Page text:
I started writing this around three this morning but then we were both so ‘zoned I had to stop.
We went to the midnight showing of Harry Potter and the Order of the Phoenix in Cedar Hill, last night. When we got there around 9:30 there were two lines already, and we became the start of line three. I wasn’t worried, as they were running it on three screens (the times on the website were spaced a minute apart, but I suspect that was to prevent Fandango from being confused), and we all figured out it was irrelevant which time your ticket said, they would fill one auditorium, then open the next.
We ended up sitting in the back, dead center, where we wanted to. I complained that I missed the grandeur of the 1000-seat Century theaters we used to attend in San Jose. I generally always voice this complaint during blockbuster films, but I have to admit, and I think I even put it on Twitter, that I did like the lack of fist-fights over seats. (As we got into line, by the way, the Cinemark folks said, “you can’t hold places in line. If you leave for any reason, your place if forfeited.” As a group, the entire line agreed that if you were there, and with someone, once they’d established a place in line, it was fine to use the restroom or get food, but having people join you wasn’t acceptable. It all happened very politely.)
Trailers included: Stardust, The Bourne Ultimatum, Enchanted, Get Smart, and The Dark is Rising.
As to the movie itself, I’m honestly not sure if I liked it or not. There were elements I loved, there were things I was annoyed by, and of course there was the inevitable disappointment of finding plot elements I loved stripped from the story in order to condense 870 pages into 138 minutes.
That being said, here are highlights.
Things I liked:
– Alan Rickman, David Thewlis, Gary Oldman, Maggie Smith and Emma Thompson. Even if most of their parts were really slender, they were meaningful, and all of these actors convey pages worth of dialogue in a single look. I liked Rickman especially (big surprise), and like the direction they took Snape in this interpretation. His Occulemency scenes seemed softer than I imagined them, but for movie!Snape, it worked.
– The Weasleys and the Dursleys – good to see old faces back, esp. in the latter case. Also Tonks rocked, even if she only spoke like one line. Loved the hair.
– Evanna Lynch as Luna Lovegood – She does the ‘not quite on this plane’ bit very well.
– Helena Bonham Carter, Jason Isaacs, and Imelda Staunton – Watching Carter as Bellatrix made me wonder what these films would have been like if Tim Burton had directed them, but only for a second. She’s wonderfully wicked and creepy, and there’s delight in her creepiness. Isaacs still rocks my world, and Staunton made simpering pinkness the epitome of evil.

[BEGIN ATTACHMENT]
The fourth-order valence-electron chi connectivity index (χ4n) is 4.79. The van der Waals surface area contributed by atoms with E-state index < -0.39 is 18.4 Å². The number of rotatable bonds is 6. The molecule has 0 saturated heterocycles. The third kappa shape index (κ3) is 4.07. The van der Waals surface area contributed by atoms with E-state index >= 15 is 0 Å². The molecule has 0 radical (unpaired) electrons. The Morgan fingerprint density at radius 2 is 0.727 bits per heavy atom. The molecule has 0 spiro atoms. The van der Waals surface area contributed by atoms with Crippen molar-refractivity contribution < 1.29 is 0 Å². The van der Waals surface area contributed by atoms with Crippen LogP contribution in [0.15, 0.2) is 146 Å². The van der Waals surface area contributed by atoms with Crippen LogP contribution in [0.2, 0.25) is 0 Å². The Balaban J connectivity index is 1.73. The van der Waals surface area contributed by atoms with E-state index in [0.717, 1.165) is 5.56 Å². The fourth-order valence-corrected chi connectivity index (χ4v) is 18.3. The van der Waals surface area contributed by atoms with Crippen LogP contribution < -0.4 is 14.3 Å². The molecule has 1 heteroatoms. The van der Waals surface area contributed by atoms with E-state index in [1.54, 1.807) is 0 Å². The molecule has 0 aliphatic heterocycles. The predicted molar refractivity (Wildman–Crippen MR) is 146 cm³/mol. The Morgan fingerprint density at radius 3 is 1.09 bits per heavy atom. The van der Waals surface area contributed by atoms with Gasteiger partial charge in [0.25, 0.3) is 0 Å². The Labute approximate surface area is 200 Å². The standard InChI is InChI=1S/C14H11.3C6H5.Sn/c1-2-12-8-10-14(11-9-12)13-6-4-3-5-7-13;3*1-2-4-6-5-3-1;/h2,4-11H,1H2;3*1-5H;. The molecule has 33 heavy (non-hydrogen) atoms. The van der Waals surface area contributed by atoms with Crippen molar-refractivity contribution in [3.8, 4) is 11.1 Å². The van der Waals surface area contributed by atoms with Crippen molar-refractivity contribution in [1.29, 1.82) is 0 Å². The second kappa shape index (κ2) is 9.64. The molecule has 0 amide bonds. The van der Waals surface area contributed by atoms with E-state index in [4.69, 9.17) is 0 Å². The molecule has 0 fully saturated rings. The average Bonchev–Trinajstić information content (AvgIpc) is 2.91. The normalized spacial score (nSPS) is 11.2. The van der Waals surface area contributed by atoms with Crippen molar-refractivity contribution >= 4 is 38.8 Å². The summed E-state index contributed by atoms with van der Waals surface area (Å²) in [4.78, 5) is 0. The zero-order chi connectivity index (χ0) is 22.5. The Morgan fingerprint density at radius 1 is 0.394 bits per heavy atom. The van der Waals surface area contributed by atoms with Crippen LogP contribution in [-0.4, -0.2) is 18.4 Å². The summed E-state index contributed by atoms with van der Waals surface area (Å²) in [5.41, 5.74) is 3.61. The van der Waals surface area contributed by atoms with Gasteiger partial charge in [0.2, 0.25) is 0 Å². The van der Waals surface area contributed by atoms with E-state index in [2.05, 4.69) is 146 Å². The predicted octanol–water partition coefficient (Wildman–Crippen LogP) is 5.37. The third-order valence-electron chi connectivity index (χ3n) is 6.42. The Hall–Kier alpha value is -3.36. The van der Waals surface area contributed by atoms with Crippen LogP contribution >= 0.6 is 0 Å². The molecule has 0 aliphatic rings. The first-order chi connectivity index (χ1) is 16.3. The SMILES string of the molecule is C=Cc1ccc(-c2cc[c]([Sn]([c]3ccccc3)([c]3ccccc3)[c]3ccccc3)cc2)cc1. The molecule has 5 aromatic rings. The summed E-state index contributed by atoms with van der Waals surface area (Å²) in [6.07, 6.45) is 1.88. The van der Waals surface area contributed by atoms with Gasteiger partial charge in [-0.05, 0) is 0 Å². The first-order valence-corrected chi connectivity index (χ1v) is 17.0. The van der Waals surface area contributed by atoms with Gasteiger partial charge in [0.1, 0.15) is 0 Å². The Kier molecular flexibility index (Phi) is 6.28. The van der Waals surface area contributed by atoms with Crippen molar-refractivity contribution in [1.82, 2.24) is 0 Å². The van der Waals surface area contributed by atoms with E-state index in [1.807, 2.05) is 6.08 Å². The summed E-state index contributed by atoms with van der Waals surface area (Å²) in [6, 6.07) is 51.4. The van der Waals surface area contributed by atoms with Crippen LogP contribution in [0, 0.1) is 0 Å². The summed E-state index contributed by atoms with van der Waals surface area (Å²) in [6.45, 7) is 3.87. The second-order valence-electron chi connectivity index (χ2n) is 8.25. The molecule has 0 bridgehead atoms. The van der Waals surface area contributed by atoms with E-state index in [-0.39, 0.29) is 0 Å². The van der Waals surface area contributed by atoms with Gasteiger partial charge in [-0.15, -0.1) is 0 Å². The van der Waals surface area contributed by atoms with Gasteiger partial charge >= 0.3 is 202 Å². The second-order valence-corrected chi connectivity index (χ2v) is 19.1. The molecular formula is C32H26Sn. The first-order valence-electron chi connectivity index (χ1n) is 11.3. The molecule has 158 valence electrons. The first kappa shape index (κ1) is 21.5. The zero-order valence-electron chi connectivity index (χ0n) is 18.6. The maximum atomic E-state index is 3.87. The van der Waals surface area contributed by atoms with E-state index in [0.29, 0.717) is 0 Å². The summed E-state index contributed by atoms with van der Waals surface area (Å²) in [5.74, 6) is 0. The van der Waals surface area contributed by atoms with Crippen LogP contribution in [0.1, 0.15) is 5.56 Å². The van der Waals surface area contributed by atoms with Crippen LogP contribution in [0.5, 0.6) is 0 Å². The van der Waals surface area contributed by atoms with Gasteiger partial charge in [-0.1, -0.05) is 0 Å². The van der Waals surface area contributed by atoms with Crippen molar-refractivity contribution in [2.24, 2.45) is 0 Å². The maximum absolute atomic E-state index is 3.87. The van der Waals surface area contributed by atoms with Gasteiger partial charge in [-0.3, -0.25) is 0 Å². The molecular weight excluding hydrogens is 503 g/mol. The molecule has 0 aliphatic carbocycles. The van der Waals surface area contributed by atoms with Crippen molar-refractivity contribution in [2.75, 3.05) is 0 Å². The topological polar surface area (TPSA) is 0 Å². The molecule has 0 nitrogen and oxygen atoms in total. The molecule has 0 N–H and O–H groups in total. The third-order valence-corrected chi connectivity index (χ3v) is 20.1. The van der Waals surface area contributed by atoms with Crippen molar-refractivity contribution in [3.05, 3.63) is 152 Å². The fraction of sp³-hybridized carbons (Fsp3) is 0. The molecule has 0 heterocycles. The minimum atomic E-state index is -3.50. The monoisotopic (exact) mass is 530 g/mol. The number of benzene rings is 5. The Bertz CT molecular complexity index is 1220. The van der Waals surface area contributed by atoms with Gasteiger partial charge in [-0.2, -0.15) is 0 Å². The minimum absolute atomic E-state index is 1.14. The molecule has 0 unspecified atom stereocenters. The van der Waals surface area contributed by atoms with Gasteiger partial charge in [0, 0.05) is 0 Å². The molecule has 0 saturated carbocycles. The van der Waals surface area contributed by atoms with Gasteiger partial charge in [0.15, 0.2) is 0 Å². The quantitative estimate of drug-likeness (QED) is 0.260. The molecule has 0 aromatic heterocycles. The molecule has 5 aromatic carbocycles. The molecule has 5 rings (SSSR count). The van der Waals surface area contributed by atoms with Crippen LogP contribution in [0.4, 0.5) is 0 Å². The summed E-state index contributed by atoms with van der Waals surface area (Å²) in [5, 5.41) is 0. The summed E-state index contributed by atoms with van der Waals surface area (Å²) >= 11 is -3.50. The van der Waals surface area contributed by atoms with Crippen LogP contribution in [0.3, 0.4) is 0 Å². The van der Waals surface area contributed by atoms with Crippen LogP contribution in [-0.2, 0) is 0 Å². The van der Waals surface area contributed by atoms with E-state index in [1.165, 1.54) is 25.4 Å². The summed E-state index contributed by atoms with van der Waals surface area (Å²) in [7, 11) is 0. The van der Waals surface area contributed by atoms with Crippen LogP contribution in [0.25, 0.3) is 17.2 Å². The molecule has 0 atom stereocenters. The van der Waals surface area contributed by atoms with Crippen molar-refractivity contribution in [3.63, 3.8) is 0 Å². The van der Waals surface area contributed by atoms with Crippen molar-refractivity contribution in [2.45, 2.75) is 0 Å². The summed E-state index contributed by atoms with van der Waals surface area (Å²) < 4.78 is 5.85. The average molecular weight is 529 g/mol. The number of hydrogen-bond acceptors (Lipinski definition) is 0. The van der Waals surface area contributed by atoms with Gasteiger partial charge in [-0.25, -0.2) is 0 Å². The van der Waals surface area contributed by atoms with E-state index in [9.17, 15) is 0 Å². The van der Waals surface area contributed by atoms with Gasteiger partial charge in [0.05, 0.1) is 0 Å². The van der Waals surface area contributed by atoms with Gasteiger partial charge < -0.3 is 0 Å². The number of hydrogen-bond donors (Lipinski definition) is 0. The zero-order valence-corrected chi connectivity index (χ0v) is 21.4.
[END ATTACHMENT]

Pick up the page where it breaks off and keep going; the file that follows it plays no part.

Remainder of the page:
– The overall dark, grim tone. Honestly, I wouldn’t be surprised if the next two films aren’t even PG-13, because this was unrelentingly dark.
Things I’m Apathetic About:
– The Trio. Dan’s improving, and one great thing about the film was that, unlike the book, we were not subjected to hours of CAPS-LOCK HARRY! But Emma and Rupert didn’t thrill me. It’s not that they were bad, just…not as good as I hoped.
– Hagrid and Grawp. There was so much of their story not told that what there was seemed disconnected.
– The Thestrals. I think they were too reptilian, but I liked that they were there.
– Kingsley Shacklebolt. Loved the costume. Wanted the costume. And while George Harris was great, somehow, in my head, Kingsley was always more like either Lenny Henry (as Chef!) or Geoffrey Holder (the UnCola guy from the 80’s), or maybe a sort of cross between them.
Things I Hated:
– The Wesley twins’ departure from the school. Fun, and a nice break from the grimness, but lacking the punctuation of a certain item left behind in the book.
– No mention of secret keeping wrt Grimmauld Place. Not enough Kreacher.
– Michael Gambon’s Dumbledore. Yes, Dumbledore is supposed to be largely twinkle-free and disconnected from Harry in this installment, but I still don’t like his portrayal. Even when Dumbledore is at his darkest moment, he should retain a bit of hope, and Gambon’s Dumbledore lacks that quality. I wonder if he’s read the books yet. I doubt it.
– Not enough Centaurs.
Overall? It was an okay movie when viewed as a sort of visual Cliff Notes for the book, and I enjoyed seeing Snape (ah, Snape) on screen again (young Snape was good, if under-used.), but I know I’m not alone in being unable to give any kind of unqualified thumbs up or thumbs down. Even the crowd we saw it with seemed uncertain. There was applause and laughter where there should have been, but it was weak and thready applause and laughter.
(Of course, I still want the DVD, when it comes out.)
Oh, and, just in case you’re desperate to know this: There’s no need to watch every last bit of the credits – nothing’s stuck in at the end.